I then drove my car across the highway to Annie’s house to collect the Have-a-Heart. She came outside, and I showed her I had Angus with me in my car. She shared my excitement and joy, congratulating me on getting him back. I thanked her for her help and for letting me put the trap on her property. I hadn’t grabbed a cat carrier in my run out the door, but I didn’t need it. Angus slept on my lap the entire drive home, letting me pet him while he purred. 

We returned home, where I surprised both of my daughters with Angus in the living room. My other cat, Dexter, had to immediately check him out and thoroughly inspect him, but was happy to see him again. My family feels whole again, an open wound is magically healed. I wish we could find out how Angus traveled 10.7 miles from Saranac Lake to Vermontville, but we likely will never know.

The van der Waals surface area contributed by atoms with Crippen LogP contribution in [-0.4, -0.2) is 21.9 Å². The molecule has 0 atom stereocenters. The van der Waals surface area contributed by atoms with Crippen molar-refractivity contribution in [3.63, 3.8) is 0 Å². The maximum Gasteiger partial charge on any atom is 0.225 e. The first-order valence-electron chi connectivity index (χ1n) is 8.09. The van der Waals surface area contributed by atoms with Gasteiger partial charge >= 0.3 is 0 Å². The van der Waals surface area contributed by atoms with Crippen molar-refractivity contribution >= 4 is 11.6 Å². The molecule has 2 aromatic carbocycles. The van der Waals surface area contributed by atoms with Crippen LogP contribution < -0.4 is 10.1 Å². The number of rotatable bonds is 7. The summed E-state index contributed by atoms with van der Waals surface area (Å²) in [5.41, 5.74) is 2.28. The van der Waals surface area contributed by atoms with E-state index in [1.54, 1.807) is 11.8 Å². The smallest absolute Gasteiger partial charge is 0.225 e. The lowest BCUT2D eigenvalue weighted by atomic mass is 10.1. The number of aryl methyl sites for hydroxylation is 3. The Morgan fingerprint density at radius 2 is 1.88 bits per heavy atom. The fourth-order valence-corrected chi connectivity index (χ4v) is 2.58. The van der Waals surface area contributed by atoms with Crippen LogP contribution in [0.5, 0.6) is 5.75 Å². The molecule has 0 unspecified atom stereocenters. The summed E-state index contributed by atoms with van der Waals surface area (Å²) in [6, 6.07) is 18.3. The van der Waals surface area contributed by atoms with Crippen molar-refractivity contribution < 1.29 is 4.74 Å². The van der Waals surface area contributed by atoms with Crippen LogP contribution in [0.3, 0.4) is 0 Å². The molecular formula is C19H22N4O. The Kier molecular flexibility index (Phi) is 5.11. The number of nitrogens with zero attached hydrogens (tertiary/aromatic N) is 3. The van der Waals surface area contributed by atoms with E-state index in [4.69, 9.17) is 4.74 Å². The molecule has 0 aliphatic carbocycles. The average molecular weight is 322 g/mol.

Thank you to everyone who shared posts on Facebook, for allowing me to put up flyers on bulletin boards. Thank you to the Adirondack Daily Enterprise for publishing missing ads in the newspaper as well as on their Facebook site. Thank you to the Tri-Lakes Humane Society for posting missing ads on their website and for loaning me the Have-a-Heart. 

Most of all, thank you to Naoma, to Annie, to their husbands and everyone in this extended community who kept an eye out for my little one-eyed cat. 

We are just so grateful to have him back home.

Danielle Tooker lives in Saranac Lake.